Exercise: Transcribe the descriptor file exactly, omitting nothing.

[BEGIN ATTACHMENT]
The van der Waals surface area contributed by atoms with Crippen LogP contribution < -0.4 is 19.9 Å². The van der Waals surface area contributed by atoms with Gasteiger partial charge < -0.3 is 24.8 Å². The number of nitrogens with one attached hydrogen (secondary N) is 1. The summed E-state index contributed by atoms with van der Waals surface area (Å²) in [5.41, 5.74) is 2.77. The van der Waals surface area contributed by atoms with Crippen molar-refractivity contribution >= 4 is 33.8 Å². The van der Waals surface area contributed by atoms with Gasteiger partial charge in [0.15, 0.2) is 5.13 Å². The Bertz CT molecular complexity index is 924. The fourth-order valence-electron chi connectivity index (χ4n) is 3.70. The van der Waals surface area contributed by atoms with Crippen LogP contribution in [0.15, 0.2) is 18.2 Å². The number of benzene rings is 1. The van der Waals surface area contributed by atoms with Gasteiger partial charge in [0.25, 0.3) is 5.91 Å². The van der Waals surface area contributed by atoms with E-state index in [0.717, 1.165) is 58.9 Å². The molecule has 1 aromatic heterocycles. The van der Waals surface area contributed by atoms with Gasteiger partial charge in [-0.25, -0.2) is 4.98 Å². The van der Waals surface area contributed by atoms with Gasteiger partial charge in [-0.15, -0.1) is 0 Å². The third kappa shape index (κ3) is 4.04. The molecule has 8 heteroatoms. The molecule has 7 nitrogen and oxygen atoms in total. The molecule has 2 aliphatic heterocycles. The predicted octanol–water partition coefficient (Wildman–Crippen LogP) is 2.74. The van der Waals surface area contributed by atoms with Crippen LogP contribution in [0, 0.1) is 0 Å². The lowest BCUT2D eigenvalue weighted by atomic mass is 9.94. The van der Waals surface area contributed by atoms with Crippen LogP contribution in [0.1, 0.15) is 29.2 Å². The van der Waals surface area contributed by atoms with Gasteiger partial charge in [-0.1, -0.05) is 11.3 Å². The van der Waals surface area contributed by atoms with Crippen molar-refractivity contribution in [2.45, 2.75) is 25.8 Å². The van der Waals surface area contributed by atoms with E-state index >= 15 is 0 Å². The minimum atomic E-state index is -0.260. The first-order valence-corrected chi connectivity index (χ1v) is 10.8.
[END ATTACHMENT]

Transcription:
The van der Waals surface area contributed by atoms with Crippen LogP contribution < -0.4 is 19.9 Å². The van der Waals surface area contributed by atoms with Gasteiger partial charge < -0.3 is 24.8 Å². The number of nitrogens with one attached hydrogen (secondary N) is 1. The summed E-state index contributed by atoms with van der Waals surface area (Å²) in [5.41, 5.74) is 2.77. The van der Waals surface area contributed by atoms with Crippen molar-refractivity contribution >= 4 is 33.8 Å². The van der Waals surface area contributed by atoms with Gasteiger partial charge in [0.15, 0.2) is 5.13 Å². The Bertz CT molecular complexity index is 924. The fourth-order valence-electron chi connectivity index (χ4n) is 3.70. The van der Waals surface area contributed by atoms with Crippen LogP contribution in [0.15, 0.2) is 18.2 Å². The number of benzene rings is 1. The van der Waals surface area contributed by atoms with Gasteiger partial charge in [0.25, 0.3) is 5.91 Å². The van der Waals surface area contributed by atoms with E-state index in [0.717, 1.165) is 58.9 Å². The molecule has 1 aromatic heterocycles. The van der Waals surface area contributed by atoms with Gasteiger partial charge in [-0.25, -0.2) is 4.98 Å². The van der Waals surface area contributed by atoms with Gasteiger partial charge in [-0.15, -0.1) is 0 Å². The third kappa shape index (κ3) is 4.04. The molecule has 8 heteroatoms. The molecule has 7 nitrogen and oxygen atoms in total. The molecule has 2 aliphatic heterocycles. The predicted octanol–water partition coefficient (Wildman–Crippen LogP) is 2.74. The van der Waals surface area contributed by atoms with Crippen LogP contribution in [0, 0.1) is 0 Å². The lowest BCUT2D eigenvalue weighted by atomic mass is 9.94. The van der Waals surface area contributed by atoms with Crippen LogP contribution in [0.1, 0.15) is 29.2 Å². The van der Waals surface area contributed by atoms with Gasteiger partial charge in [-0.1, -0.05) is 11.3 Å². The van der Waals surface area contributed by atoms with Crippen molar-refractivity contribution in [2.45, 2.75) is 25.8 Å². The van der Waals surface area contributed by atoms with E-state index >= 15 is 0 Å². The minimum atomic E-state index is -0.260. The first-order valence-corrected chi connectivity index (χ1v) is 10.8.